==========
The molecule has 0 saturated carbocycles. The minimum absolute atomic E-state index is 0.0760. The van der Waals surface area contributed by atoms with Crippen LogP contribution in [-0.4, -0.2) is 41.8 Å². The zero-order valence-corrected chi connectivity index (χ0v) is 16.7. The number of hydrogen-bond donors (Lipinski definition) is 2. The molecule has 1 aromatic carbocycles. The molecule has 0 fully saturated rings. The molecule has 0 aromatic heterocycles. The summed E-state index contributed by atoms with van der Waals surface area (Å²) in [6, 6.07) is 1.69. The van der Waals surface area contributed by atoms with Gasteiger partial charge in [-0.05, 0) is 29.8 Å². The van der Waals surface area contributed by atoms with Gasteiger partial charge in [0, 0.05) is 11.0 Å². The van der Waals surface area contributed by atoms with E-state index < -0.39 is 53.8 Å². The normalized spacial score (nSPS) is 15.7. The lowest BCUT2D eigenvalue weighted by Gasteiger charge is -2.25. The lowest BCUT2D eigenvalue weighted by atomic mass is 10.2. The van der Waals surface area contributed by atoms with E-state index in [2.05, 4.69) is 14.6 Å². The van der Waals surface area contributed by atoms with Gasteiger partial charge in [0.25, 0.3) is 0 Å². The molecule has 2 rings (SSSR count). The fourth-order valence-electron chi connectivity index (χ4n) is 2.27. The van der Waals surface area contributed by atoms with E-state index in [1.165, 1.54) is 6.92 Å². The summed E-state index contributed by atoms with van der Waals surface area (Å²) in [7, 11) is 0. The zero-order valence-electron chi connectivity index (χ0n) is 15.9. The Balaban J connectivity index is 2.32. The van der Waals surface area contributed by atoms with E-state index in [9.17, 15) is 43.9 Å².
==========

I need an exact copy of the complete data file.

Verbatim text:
The molecule has 0 saturated carbocycles. The minimum absolute atomic E-state index is 0.0760. The van der Waals surface area contributed by atoms with Crippen LogP contribution in [-0.4, -0.2) is 41.8 Å². The zero-order valence-corrected chi connectivity index (χ0v) is 16.7. The number of hydrogen-bond donors (Lipinski definition) is 2. The molecule has 1 aromatic carbocycles. The molecule has 0 fully saturated rings. The molecule has 0 aromatic heterocycles. The summed E-state index contributed by atoms with van der Waals surface area (Å²) in [6, 6.07) is 1.69. The van der Waals surface area contributed by atoms with Gasteiger partial charge in [-0.05, 0) is 29.8 Å². The van der Waals surface area contributed by atoms with Gasteiger partial charge in [0, 0.05) is 11.0 Å². The van der Waals surface area contributed by atoms with E-state index < -0.39 is 53.8 Å². The normalized spacial score (nSPS) is 15.7. The lowest BCUT2D eigenvalue weighted by Gasteiger charge is -2.25. The lowest BCUT2D eigenvalue weighted by atomic mass is 10.2. The van der Waals surface area contributed by atoms with E-state index in [2.05, 4.69) is 14.6 Å². The van der Waals surface area contributed by atoms with Gasteiger partial charge in [0.25, 0.3) is 0 Å². The molecule has 2 rings (SSSR count). The fourth-order valence-electron chi connectivity index (χ4n) is 2.27. The van der Waals surface area contributed by atoms with E-state index in [1.165, 1.54) is 6.92 Å². The summed E-state index contributed by atoms with van der Waals surface area (Å²) in [7, 11) is 0. The zero-order valence-electron chi connectivity index (χ0n) is 15.9. The Balaban J connectivity index is 2.32. The van der Waals surface area contributed by atoms with E-state index in [9.17, 15) is 43.9 Å².